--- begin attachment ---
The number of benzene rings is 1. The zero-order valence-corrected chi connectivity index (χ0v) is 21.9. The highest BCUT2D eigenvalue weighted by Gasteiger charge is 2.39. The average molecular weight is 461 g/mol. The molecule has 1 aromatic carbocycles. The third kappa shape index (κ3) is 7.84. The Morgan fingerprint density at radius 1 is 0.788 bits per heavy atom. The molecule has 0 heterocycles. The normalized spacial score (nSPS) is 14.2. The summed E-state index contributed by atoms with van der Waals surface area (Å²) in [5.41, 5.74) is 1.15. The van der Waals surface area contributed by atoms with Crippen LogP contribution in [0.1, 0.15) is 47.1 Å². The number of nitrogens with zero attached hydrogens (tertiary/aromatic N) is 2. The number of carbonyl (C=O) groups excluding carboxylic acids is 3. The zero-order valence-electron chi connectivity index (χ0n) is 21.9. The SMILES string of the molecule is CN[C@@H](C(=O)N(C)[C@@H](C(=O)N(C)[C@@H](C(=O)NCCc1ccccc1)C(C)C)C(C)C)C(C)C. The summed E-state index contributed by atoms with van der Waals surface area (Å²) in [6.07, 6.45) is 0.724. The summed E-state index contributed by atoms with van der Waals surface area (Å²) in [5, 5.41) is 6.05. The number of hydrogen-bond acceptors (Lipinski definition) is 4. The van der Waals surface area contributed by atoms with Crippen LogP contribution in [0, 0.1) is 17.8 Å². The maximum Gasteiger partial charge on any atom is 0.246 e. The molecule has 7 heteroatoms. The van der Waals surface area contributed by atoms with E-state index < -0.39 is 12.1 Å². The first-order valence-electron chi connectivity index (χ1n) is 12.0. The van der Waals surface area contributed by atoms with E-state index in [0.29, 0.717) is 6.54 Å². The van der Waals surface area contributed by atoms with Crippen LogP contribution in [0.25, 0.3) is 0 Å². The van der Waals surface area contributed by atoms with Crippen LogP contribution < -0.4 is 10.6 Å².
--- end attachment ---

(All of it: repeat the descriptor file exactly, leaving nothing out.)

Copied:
The number of benzene rings is 1. The zero-order valence-corrected chi connectivity index (χ0v) is 21.9. The highest BCUT2D eigenvalue weighted by Gasteiger charge is 2.39. The average molecular weight is 461 g/mol. The molecule has 1 aromatic carbocycles. The third kappa shape index (κ3) is 7.84. The Morgan fingerprint density at radius 1 is 0.788 bits per heavy atom. The molecule has 0 heterocycles. The normalized spacial score (nSPS) is 14.2. The summed E-state index contributed by atoms with van der Waals surface area (Å²) in [5.41, 5.74) is 1.15. The van der Waals surface area contributed by atoms with Crippen LogP contribution in [0.1, 0.15) is 47.1 Å². The number of nitrogens with zero attached hydrogens (tertiary/aromatic N) is 2. The number of carbonyl (C=O) groups excluding carboxylic acids is 3. The zero-order valence-electron chi connectivity index (χ0n) is 21.9. The SMILES string of the molecule is CN[C@@H](C(=O)N(C)[C@@H](C(=O)N(C)[C@@H](C(=O)NCCc1ccccc1)C(C)C)C(C)C)C(C)C. The summed E-state index contributed by atoms with van der Waals surface area (Å²) in [6.07, 6.45) is 0.724. The summed E-state index contributed by atoms with van der Waals surface area (Å²) in [5, 5.41) is 6.05. The number of hydrogen-bond acceptors (Lipinski definition) is 4. The van der Waals surface area contributed by atoms with Crippen LogP contribution in [0, 0.1) is 17.8 Å². The maximum Gasteiger partial charge on any atom is 0.246 e. The molecule has 7 heteroatoms. The van der Waals surface area contributed by atoms with E-state index < -0.39 is 12.1 Å². The first-order valence-electron chi connectivity index (χ1n) is 12.0. The van der Waals surface area contributed by atoms with E-state index in [0.29, 0.717) is 6.54 Å². The van der Waals surface area contributed by atoms with Crippen LogP contribution in [0.25, 0.3) is 0 Å². The van der Waals surface area contributed by atoms with Crippen LogP contribution < -0.4 is 10.6 Å².